The story of Reedville, Virginia is linked to the commercial fishing industry that developed here in the late 19th century. In 1874, Elijah Reed transferred his menhaden fishing operation from Brooklin, Maine to the Chesapeake Bay. He purchased the land on Cockrell's Creek that is now Reedville. The industry flourished, especially in the early part of the 20th century. Today Reedville is one of the major ports for the landing of commercial fish in the United States, second only to Kodiak, Alaska.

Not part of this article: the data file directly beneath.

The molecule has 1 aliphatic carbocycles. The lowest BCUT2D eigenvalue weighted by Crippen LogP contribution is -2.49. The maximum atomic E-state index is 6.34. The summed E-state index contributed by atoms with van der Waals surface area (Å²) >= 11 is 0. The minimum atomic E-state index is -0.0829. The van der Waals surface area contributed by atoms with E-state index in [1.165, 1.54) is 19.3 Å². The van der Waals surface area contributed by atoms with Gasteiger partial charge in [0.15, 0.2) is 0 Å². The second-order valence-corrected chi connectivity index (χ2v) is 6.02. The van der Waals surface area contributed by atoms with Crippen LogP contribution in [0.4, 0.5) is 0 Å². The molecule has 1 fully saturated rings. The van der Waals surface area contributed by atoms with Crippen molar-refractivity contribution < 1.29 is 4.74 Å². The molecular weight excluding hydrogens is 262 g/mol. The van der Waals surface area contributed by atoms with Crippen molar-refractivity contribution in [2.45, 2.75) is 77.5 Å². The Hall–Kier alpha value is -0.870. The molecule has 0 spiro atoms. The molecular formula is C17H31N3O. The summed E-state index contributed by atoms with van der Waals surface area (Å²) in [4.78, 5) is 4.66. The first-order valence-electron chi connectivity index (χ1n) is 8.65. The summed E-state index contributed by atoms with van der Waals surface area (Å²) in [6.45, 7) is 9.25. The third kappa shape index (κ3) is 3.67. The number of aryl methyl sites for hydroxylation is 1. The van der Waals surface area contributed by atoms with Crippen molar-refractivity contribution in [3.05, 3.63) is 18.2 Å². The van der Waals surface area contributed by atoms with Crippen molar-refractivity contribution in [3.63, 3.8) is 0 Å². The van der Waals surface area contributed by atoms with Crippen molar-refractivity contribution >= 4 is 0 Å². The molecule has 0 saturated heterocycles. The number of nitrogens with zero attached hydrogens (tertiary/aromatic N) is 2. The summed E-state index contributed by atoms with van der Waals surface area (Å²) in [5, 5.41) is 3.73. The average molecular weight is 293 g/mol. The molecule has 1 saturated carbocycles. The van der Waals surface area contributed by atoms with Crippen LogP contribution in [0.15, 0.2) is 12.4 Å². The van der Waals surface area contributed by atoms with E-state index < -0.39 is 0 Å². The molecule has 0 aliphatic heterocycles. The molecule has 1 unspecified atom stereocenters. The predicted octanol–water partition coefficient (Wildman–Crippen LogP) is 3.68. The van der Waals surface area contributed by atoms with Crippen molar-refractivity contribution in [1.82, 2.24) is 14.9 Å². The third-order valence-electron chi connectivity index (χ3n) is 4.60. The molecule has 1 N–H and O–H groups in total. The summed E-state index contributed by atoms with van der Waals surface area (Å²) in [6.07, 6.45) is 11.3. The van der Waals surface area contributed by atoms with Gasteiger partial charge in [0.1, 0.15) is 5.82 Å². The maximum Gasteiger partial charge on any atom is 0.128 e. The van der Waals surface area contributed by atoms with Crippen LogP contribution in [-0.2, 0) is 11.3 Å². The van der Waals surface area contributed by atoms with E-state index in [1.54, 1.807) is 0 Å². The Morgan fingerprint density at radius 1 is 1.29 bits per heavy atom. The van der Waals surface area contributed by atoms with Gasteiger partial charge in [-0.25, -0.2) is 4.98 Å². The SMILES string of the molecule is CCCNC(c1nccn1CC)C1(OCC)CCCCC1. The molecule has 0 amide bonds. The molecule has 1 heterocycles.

The town's Main Street, a National Historic District, is a mile long and flanked by water. The larger homes along Main Street reflect the prosperity of the early menhaden captains and plant owners. Most of the houses in the Historic District have been carefully restored. Today, operating from Reedville, is a large, modem menhaden fishing fleet with 13 ocean-going vessels. There are three smaller menhaden boats and numerous boats and people engaged in pound-net fishing, crab potting and dredging, soft crab processing, clamming and oystering.